Every year at least 14 children between the ages four and 17 are injured by firearms in the Denver metro area alone, a new study states; these numbers exclude those found dead at the scene.

The majority injured were adolescent males whose injuries were often self-inflicted said the study's lead author Angela Sauaia, M.D., Ph.D., at the Colorado School of Public Health and the University of Colorado School of Medicine.

Published today in the Journal of the American Medical Association (JAMA), the study examines trauma admissions at two emergency rooms in Denver and Aurora over nine years and found that 129 of a total 6,920 injured children suffered gunshot wounds, which amounts to roughly two percent of all child trauma admissions.

Falling outside the time frame of the study are the 1999 shootings at Columbine High School, which killed 12 students and injured another 21, and the Aurora theater shootings, which killed 12 and wounded 58 last year.

Because the study does not include those who did not go to the emergency department, Sauaia believes actual injury rates exceed those published in the study.

The number of gun injuries to children has changed little over the years. "This is happening all the time to our children and it's totally preventable," said Sauaia.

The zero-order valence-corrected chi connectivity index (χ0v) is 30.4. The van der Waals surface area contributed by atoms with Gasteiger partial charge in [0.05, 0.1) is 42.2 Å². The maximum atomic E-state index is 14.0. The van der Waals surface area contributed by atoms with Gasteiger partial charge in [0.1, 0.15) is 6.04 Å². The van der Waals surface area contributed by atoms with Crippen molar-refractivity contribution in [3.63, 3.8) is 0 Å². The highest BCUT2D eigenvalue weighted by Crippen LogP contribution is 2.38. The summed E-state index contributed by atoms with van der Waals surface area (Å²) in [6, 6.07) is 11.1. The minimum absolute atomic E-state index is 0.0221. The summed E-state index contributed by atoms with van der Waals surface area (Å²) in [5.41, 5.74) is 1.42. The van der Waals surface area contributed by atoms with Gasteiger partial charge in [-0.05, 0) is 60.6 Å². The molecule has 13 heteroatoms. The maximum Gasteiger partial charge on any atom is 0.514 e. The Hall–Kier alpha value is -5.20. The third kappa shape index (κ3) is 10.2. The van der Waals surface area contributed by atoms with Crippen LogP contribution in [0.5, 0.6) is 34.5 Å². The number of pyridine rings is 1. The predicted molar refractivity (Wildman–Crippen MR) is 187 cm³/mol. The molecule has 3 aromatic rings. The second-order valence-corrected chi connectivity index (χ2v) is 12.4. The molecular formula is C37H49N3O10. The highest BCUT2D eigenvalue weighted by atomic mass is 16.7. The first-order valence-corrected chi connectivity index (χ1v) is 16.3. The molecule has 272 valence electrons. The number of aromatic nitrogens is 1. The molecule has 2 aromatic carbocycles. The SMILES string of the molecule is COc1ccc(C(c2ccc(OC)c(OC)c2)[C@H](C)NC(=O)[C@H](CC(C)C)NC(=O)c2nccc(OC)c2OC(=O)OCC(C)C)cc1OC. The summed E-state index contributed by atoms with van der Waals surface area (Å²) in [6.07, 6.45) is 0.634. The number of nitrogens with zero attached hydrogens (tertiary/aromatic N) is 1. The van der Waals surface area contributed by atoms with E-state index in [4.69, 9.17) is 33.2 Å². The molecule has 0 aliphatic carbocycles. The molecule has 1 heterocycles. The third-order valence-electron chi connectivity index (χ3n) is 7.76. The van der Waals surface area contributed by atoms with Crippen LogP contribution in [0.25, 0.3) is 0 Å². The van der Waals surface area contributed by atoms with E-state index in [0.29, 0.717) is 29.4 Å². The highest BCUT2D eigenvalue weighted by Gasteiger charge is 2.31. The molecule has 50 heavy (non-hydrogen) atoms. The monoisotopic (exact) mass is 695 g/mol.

Having studied child trauma admissions from 2000-2008 at Children's Hospital Colorado and Denver Health Medical Center, Sauaia found those who had been shot suffered significantly more severe wounds than children hurt with other objects. "In 14 percent of these cases, children managed to get access to unlocked, loaded guns," stated Sauaia.

Fifty percent of shooting victims required intensive care and 13 percent died compared to 1.7 percent of children hurt in non-firearm incidents.

"If the injury was gun related, the odds of dying were 10 times greater than from any other kind of injury," said Sauaia.

She noted that the severity of firearm injuries is increasing.

Sauaia and her colleagues completed a study in 1993 that found that 42 percent of people who died from trauma incidents in Denver were killed by guns. That compared to 26 percent killed in car accidents.

"There is little money to do gun research, which is unfortunate," said Sauaia, who conducted both of her studies without federal funding. "The point we can all agree upon is that, no matter what side of the gun divide you fall on, we need to store these weapons safely to protect our children from death or serious injury."